The puppies continue to bring me joy and all those who spend time with them. They are quite extraordinary puppies and are getting better every day. They are learning to be house trained, crate trained, to walk on a leash, socialize with other dogs, and just normal puppy to-do's and not to-do's like any other puppy.
I have fostered puppies for years, but to be honest very few puppies of this age are as fun as these two. Puppies aren't easy, give me a jerk with an attitude lol These little fluffballs though have won a place in my heart. Only puppies I've ever felt bad about splitting them up, but 2 dogs in the same house with this issue is too much. Plus there's always the possibility of Sibling Syndrome happening. This is where the siblings get so bonded to each other they cannot be apart and will not bond to their people as they should or the siblings grow and end up hating each other and fighting.
So the heart loses, the head wins, and these puppies will find families in different homes.
I will miss these two when they go, I don't say that often about puppies.
Welcome to my first blog post. I’m new at this so I’m just going to start with introducing myself. My name is Richelle and this blog is about my life with dogs in case the title wasn’t clear enough lol. I’ve been thinking about starting a blog for several months now and was hoping to have a catchy title. However, after a lot of thought this is the title I kept coming back to. It’s fitting as I am literally with dogs 24/7/365.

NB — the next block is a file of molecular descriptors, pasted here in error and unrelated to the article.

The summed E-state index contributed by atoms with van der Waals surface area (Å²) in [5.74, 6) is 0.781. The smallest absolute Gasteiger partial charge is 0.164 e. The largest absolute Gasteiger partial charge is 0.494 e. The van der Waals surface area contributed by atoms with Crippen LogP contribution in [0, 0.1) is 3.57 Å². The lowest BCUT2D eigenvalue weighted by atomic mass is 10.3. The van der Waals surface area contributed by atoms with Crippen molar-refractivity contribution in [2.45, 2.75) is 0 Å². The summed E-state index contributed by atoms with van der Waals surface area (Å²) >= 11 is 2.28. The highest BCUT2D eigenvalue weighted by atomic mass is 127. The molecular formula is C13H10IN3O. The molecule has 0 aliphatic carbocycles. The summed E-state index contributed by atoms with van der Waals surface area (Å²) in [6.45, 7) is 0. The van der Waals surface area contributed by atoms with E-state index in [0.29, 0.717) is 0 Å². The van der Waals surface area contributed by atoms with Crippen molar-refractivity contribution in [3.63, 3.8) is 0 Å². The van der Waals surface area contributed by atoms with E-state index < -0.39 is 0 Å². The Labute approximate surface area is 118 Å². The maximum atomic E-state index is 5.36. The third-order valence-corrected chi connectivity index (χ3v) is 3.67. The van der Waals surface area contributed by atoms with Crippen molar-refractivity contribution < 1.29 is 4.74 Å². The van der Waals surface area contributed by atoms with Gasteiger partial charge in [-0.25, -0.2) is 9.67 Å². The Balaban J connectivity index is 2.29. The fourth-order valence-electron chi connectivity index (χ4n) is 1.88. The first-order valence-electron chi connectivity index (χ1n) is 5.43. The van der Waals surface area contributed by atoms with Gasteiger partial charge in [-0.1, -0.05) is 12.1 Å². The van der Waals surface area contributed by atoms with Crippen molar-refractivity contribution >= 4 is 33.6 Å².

Let me explain, I am a dog trainer/behavior consultant, I board dogs in my home, I am the Enrichment Coordinator at the Ross County Humane Society, and I am the Associate Director and foster with Paw Patrol Dayton.
So my days consist of getting up early and taking care of 7-20 dogs in the morning, yes really sometimes there are that many here. Then heading to the shelter 4 days a week to help take care of 40-60 dogs. After work I may have a training session or two and then take care of those 7-20 dogs in my home again until bed time. When I’m not at the shelter I’m either training or just caring for my boarding dogs, foster dogs, and of course, my own personal dogs. I’m rarely even in my car without dogs as 2 of my personal dogs go to the shelter to help me there and sometimes I take a foster dog or two to work with me as well.